He blocked similar legislation in 2004.[18]


In August 2005, an article published in Vanity Fair reported that Federal Bureau of Investigation translator-turned-whistleblower Sibel Edmonds has sworn under oath that she listened to wiretaps in which Turkish nationals boasted that Hastert had accepted bribes.[19] A Hastert spokesperson has denied any knowledge of these events even though a National Security Agency investigation is underway[20]. Vanity Fair is a glossy American glamour magazine monthly that offers a mixture of articles on high-brow culture, jet-set and entertainment-business personalities, politics, and current affairs. ... F.B.I. and FBI redirect here. ... Sibel Edmonds April 22, 2005 Sibel Deniz Edmonds (born 1970 in Iran) is a Turkish-American[1][2][3] former FBI translator and founder of the National Security Whistleblowers Coalition (NSWBC). ... Bribery is the practice of offering a professional money or other favours in order to circumvent ethics in a variety of professions. ... “NSA” redirects here. ...


Remarks about George Soros

On August 29, 2004, in a Fox News interview, Hastert said, "You know, I don't know where billionaire George Soros gets his money... if it comes overseas or from drug groups or where it comes from." Asked if he thought Soros got money from drug cartels, Hastert responded: Fox News Channels slogan is We Report, You Decide The Fox News Channel is a U.S. cable and satellite news channel. ... A billionaire is a person who has a net worth of at least one billion units of currency, such as United States Dollars (USD), Pounds or Euros. ... Soros redirects here. ... Retail selling Street selling is the bottom of the chain and can be accomplished through purchasing from prostitutes, through cloaked retail stores or refuse houses for users in the act located in red-light districts which often also deal in paraphernalia, dealers marketing merriment at night clubs and other events...

Well, that's what he's been for a number years — George Soros has been for legalizing drugs in this country. So, I mean, he's got a lot of ancillary interests out there. I'm saying I don't know where groups — could be people who support this type of thing. I'm saying we don't know.[21]

Hastert had made similar comments in an August 23, 2004 radio interview.[22][23] ... is the 235th day of the year (236th in leap years) in the Gregorian calendar. ... Year 2004 (MMIV) was a leap year starting on Thursday of the Gregorian calendar. ...


On August 31, Soros, who had made his money from investments and currency speculation, wrote to Hastert requesting an apology.[24] Hastert replied that Soros had "funded organizations such as The Drug Policy Foundation, The Open Society, The Lendesmith Center, the Andean Council of Coca Leaf Producers, and several ballot initiatives across the country to decriminalize illegal drug use"; he did not apologize. Slate magazine noted that "Hastert's explanation is preposterous. Soros gives money to these groups. He doesn't collect money from them."[22] On September 1, Soros wrote a second letter, again requesting an apology.[25] Note: For the use of the term speculative in literature, see speculative fiction. ... The Open Society Institute (OSI) is a coordinating body, started in early 1994, of the national Soros Foundations, especially in Eastern Europe, which spends money donated by billionaire philanthropist George Soros. ... Categories: Magazines stubs | Microsoft subsidiaries | Websites | The Washington Post ...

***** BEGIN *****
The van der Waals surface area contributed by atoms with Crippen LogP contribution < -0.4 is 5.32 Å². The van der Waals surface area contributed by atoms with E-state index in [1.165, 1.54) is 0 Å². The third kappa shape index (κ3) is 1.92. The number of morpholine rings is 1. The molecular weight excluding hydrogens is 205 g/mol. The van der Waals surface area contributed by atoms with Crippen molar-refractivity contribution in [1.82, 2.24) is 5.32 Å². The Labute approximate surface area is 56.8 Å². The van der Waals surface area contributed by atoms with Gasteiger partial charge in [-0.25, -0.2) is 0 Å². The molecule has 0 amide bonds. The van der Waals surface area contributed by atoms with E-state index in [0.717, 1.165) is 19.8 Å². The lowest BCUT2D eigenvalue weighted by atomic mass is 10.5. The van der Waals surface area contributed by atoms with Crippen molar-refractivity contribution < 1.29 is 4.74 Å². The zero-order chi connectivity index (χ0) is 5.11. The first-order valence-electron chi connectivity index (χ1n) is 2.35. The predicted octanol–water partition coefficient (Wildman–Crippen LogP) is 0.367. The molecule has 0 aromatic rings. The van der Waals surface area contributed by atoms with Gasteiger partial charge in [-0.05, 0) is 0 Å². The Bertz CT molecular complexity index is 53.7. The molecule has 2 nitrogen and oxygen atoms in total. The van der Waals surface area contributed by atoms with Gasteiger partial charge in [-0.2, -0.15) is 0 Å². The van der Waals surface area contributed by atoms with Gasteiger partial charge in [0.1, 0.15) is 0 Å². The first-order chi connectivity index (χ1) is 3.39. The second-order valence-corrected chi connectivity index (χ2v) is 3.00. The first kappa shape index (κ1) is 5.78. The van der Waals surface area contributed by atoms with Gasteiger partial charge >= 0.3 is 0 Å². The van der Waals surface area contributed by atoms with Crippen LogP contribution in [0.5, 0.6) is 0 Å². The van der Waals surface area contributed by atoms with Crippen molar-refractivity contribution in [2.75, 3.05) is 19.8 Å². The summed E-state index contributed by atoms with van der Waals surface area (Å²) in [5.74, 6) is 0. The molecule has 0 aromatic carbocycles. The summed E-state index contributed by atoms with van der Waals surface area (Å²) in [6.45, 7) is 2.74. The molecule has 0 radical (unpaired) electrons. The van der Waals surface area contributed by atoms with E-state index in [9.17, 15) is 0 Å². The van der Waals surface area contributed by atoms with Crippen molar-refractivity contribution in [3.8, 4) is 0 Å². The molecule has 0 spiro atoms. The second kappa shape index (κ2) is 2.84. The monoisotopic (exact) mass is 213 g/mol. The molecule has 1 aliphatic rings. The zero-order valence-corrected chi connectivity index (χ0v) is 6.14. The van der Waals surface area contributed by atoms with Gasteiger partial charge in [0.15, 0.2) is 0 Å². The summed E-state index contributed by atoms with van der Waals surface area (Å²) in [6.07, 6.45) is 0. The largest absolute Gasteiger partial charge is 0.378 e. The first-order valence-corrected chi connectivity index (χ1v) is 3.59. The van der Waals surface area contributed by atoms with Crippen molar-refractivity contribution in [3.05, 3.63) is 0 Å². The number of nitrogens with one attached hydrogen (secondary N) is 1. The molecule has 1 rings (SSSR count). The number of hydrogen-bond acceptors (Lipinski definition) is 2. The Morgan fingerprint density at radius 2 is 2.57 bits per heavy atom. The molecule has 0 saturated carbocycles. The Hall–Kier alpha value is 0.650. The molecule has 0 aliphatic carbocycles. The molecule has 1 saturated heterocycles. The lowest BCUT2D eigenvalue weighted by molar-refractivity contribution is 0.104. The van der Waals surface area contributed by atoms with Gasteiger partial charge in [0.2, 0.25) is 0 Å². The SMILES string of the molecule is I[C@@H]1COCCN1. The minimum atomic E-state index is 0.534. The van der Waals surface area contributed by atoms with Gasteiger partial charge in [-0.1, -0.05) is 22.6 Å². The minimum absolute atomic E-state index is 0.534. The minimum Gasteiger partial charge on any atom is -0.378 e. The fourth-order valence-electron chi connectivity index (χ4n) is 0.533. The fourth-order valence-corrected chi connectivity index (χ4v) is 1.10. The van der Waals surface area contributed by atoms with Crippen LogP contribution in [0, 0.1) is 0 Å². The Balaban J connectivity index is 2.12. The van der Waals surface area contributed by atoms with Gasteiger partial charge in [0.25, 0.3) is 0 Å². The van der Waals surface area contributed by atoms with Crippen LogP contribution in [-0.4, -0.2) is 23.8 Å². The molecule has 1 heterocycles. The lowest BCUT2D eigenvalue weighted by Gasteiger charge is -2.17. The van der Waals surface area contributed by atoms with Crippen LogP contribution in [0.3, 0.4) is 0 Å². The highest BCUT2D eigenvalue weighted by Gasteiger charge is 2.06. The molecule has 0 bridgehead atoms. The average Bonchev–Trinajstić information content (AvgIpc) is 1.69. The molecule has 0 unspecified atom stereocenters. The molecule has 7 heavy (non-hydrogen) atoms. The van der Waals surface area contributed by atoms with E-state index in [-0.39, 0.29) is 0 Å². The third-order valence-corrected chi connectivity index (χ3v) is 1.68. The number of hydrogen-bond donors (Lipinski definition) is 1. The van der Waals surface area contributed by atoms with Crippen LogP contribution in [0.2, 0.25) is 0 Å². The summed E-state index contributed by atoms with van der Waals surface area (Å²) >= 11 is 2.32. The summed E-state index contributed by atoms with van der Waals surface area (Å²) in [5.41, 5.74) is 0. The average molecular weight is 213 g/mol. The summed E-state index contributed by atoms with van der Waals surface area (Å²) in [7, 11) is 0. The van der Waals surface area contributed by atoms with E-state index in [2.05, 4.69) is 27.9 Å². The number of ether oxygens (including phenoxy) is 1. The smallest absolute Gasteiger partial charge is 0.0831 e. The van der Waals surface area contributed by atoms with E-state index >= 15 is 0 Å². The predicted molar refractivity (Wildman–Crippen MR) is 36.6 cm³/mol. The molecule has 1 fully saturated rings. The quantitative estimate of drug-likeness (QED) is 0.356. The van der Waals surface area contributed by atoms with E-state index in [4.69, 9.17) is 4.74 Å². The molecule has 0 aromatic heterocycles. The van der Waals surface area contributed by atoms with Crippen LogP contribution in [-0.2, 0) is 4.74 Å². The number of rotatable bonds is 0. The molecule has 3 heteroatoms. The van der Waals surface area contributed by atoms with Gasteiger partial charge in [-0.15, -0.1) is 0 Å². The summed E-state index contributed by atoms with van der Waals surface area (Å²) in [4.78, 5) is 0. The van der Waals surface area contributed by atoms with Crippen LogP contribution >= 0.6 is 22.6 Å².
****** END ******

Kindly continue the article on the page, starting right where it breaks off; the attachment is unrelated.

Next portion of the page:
In mid-September 2004, Soros filed a complaint with the House Committee on Standards of Official Conduct, charging that Hastert had slandered him by making comments on radio and television that Soros received drug money.[26] The Committee on Standards of Official Conduct, often known simply as the Ethics Committee, is one of the committees of the United States House of Representatives. ... In English and American law, and systems based on them, libel and slander are two forms of defamation (or defamation of character), which is the tort or delict of making a false statement of fact that injures someones reputation. ...


New Orleans rebuilding

Hastert generated controversy on 1 September 2005 when he said spending federal money to rebuild New Orleans from the devastation of Hurricane Katrina "doesn't make sense to me."[27][28] Hastert went on to say that "It looks like a lot of that place could be bulldozed."[27][28] is the 244th day of the year (245th in leap years) in the Gregorian calendar. ... Year 2005 (MMV) was a common year starting on Saturday (link displays full calendar) of the Gregorian calendar. ... New Orleans is the largest city in the state of Louisiana, United States of America. ... This article is about the Atlantic hurricane of 2005. ...